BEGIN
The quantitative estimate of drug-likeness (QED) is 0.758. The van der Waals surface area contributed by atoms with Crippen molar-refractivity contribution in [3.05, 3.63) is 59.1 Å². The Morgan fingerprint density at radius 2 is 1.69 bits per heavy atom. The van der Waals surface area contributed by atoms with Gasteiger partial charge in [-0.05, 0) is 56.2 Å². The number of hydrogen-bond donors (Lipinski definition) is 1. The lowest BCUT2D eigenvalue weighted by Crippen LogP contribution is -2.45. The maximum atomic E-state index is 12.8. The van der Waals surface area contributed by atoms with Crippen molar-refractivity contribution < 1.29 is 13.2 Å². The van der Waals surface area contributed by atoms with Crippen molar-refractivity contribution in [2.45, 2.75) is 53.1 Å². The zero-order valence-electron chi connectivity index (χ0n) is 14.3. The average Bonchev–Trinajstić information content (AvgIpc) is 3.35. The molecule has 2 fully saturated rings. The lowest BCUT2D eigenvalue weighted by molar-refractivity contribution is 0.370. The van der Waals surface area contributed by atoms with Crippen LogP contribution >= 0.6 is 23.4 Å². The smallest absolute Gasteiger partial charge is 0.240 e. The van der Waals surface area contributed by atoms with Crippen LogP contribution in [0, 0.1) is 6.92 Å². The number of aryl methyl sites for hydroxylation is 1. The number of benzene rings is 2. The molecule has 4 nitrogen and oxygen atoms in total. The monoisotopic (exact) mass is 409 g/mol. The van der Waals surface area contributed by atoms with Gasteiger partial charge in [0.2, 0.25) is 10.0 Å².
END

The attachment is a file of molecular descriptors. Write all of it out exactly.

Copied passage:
The quantitative estimate of drug-likeness (QED) is 0.758. The van der Waals surface area contributed by atoms with Crippen molar-refractivity contribution in [3.05, 3.63) is 59.1 Å². The Morgan fingerprint density at radius 2 is 1.69 bits per heavy atom. The van der Waals surface area contributed by atoms with Gasteiger partial charge in [-0.05, 0) is 56.2 Å². The number of hydrogen-bond donors (Lipinski definition) is 1. The lowest BCUT2D eigenvalue weighted by Crippen LogP contribution is -2.45. The maximum atomic E-state index is 12.8. The van der Waals surface area contributed by atoms with Crippen molar-refractivity contribution < 1.29 is 13.2 Å². The van der Waals surface area contributed by atoms with Crippen molar-refractivity contribution in [2.45, 2.75) is 53.1 Å². The zero-order valence-electron chi connectivity index (χ0n) is 14.3. The average Bonchev–Trinajstić information content (AvgIpc) is 3.35. The molecule has 2 fully saturated rings. The lowest BCUT2D eigenvalue weighted by molar-refractivity contribution is 0.370. The van der Waals surface area contributed by atoms with Crippen LogP contribution >= 0.6 is 23.4 Å². The smallest absolute Gasteiger partial charge is 0.240 e. The van der Waals surface area contributed by atoms with Crippen LogP contribution in [0, 0.1) is 6.92 Å². The number of aryl methyl sites for hydroxylation is 1. The number of benzene rings is 2. The molecule has 4 nitrogen and oxygen atoms in total. The monoisotopic (exact) mass is 409 g/mol. The van der Waals surface area contributed by atoms with Gasteiger partial charge in [0.2, 0.25) is 10.0 Å².